HotKiosk.pngPhoto: A high-tech hot food vending unit, one of the expanded array of meal and a la carte service options SFE is planning for the 2021-22 school year.

Credit: SFE

“Given the waiver extensions through next year, there’s definitely a world where we could be doing both our traditional bread-and-butter [operations] but also continue these programs,” he says. “One hope would be that schools realize the benefit of bringing from-scratch—in a sense—food out of school and into the homes, and what that brings to the community and their students.”

“We have decided to focus on food service within the K-12 market in SFE and healthy home delivered meals through our Home Style Direct investment because we recognize that these areas have the most impact on communities and also represent a significant opportunity for growth,” adds Brian Poplin, operating investor in SFE owner Harkness Capital Partners and executive chairman of SFE Holdings.

Looking ahead

Looking ahead to next fall, when most assume (hope?) that most kids will be back in school, SFE is confident that its experience over the past year and a half and the professionalism of its teams will allow it to ramp up to serve appealing meals efficiently and safely to what is generally expected to be expanded in-school populations, says Murphy.

“Our front-line folks have pivoted day after day throughout this past year and I think that gives us a great level of confidence going into next year regardless of what individual schools or districts decide,” Murphy says. “We know we have the capacity to help them through the next stage of getting back to quote-unquote ‘normal’ because of the teams we have on the ground.”

To meet the challenge of appealing to kids who have spent the past year-plus with more expansive food options from commercial sources than they would in a typical school year, SFE is planning to gear up more special menus and service styles that it hopes will add some excitement to lunchtime.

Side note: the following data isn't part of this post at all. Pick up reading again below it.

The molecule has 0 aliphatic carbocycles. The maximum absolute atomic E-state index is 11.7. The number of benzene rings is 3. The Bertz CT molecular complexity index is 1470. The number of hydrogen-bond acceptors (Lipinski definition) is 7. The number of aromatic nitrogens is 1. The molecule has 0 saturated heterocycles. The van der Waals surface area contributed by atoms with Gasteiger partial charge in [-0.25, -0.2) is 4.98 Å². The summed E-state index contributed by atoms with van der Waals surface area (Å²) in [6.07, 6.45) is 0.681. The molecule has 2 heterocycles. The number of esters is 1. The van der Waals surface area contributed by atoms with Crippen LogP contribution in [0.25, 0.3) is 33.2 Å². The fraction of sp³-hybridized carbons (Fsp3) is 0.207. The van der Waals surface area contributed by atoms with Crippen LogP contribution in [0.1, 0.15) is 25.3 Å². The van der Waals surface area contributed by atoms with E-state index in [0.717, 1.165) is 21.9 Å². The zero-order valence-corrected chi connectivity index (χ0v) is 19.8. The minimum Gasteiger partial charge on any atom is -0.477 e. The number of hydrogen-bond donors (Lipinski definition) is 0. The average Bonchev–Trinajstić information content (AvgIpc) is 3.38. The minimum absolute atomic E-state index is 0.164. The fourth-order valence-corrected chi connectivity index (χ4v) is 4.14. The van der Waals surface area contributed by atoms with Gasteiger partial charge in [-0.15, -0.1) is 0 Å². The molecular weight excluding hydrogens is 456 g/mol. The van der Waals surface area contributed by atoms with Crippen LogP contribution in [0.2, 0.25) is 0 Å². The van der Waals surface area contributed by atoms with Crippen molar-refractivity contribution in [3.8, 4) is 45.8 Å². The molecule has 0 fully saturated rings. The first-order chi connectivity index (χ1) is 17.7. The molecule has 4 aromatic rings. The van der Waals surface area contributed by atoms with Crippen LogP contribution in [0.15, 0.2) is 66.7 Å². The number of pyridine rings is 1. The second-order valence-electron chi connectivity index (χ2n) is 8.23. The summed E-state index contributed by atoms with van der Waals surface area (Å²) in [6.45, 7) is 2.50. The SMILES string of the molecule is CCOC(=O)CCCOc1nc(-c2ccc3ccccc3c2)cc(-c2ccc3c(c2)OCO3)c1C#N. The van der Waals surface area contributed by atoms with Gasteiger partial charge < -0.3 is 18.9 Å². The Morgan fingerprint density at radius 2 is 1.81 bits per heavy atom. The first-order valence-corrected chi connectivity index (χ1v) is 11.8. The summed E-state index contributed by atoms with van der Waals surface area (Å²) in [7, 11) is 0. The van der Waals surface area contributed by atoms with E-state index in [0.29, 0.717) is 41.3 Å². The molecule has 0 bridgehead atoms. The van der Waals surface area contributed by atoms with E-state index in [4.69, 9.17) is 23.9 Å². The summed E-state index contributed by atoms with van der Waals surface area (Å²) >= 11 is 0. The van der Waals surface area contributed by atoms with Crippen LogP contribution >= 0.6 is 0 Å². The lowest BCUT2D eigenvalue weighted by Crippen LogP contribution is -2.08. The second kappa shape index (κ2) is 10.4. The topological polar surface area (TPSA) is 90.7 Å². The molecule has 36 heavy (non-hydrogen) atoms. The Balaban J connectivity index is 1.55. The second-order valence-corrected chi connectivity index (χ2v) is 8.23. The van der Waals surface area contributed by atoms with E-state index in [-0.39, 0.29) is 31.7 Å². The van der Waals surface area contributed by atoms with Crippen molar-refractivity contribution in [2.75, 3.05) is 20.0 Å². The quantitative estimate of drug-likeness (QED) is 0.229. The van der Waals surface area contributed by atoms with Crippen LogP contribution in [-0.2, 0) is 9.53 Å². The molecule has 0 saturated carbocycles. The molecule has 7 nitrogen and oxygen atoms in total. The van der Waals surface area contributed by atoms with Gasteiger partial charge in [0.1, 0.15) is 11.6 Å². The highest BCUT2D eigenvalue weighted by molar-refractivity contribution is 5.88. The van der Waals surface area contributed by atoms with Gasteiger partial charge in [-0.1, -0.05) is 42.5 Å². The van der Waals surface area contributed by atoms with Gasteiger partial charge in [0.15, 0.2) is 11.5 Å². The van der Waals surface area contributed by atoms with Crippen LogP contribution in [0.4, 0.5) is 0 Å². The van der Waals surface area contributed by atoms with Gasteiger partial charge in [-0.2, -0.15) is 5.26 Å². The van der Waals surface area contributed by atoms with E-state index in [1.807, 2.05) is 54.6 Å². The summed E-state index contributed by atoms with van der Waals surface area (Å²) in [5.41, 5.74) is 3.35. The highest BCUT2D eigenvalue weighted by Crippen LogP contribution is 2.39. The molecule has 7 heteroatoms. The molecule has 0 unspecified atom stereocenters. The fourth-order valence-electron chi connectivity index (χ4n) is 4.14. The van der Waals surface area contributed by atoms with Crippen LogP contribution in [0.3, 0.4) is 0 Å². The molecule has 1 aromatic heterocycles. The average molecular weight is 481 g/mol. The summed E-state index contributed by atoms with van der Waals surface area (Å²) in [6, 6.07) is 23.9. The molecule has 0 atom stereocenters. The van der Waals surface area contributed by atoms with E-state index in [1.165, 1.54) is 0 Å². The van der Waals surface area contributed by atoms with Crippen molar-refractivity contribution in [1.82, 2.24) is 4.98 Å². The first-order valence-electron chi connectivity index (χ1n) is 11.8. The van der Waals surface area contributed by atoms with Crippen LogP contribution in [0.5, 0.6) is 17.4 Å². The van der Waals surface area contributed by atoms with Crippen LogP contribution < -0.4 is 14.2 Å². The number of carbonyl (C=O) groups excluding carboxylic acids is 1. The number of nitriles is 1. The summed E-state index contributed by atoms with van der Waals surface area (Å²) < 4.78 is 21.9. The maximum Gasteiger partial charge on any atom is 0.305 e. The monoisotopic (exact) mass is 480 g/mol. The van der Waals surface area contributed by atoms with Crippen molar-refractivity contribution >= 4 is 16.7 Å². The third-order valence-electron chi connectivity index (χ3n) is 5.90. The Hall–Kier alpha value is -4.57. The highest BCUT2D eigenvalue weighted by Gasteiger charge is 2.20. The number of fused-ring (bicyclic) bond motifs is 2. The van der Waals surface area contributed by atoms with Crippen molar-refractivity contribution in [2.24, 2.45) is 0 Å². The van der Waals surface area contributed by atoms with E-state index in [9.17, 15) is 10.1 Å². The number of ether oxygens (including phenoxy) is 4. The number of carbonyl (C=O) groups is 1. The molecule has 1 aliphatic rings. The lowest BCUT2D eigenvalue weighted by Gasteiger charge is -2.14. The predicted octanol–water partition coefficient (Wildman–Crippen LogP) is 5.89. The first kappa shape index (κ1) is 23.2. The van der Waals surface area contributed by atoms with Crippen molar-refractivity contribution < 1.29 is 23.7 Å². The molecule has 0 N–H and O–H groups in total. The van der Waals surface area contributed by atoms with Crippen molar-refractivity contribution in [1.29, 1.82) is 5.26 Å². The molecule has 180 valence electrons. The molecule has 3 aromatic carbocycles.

“We’ve spent a lot of our time thinking about how we make next year exciting for students as they come back,” Murphy observes. “They have the memory from a year ago of what school lunch was, so how do you look forward and get those from-scratch meals and great-tasting flavors back on their plates in a fun way. We really want to get them back excited by the experience.”

She mentions food trucks and food trailers, smokers, barbecue grills, coffee shops, kiosks for remote meal pickup and also c-stores dispensing both reimbursable meals and a la carte options s additions to school meal programs to both offer service flexibility and add excitement.

“One of the great advantages of these alternative points of service is their innate ability to spread students out, so it’s automatic social distancing because it gets kids to go to different areas of the school and so helps promote a more safe environment while also giving them a fun experience, something a little more retail-focused like they see outside,” she adds.

southwest-foodservice-box.jpgThe company is also looking to stretch the boundaries of the kind of technology deployed in K-12 meal service, not just with the SFE To Go mobile order option but with “mobile-kiosks-slash-vending-machines that you can pre-order to, and then simply walk up to it and either swipe your payment method or use the app, put in your PIN and your meal comes out,” Odom explains. Unlike traditional school meal vending units that offer a pre-set selection of items, these potentially have a customization component.

Odom adds that with the waiver extension, SFE is strategizing on using the units to dispense reimbursable meals “but in order for us to make it fun and innovative into the future, there will definitely have to be some a la carte type items.”

As examples, he cites a frozen yogurt dispensing unit that lets students get several yogurt flavors with customized toppings, as well as another one that dispenses both hot and cold choices ranging from burger and fries to salads and wraps, “so it gives us a ton of flexibility in menu planning,” In addition to the customization, the units also add visual flair. For instance, such as with the yogurt dispenser, which lets the customer watch the order being prepared by the robotic unit.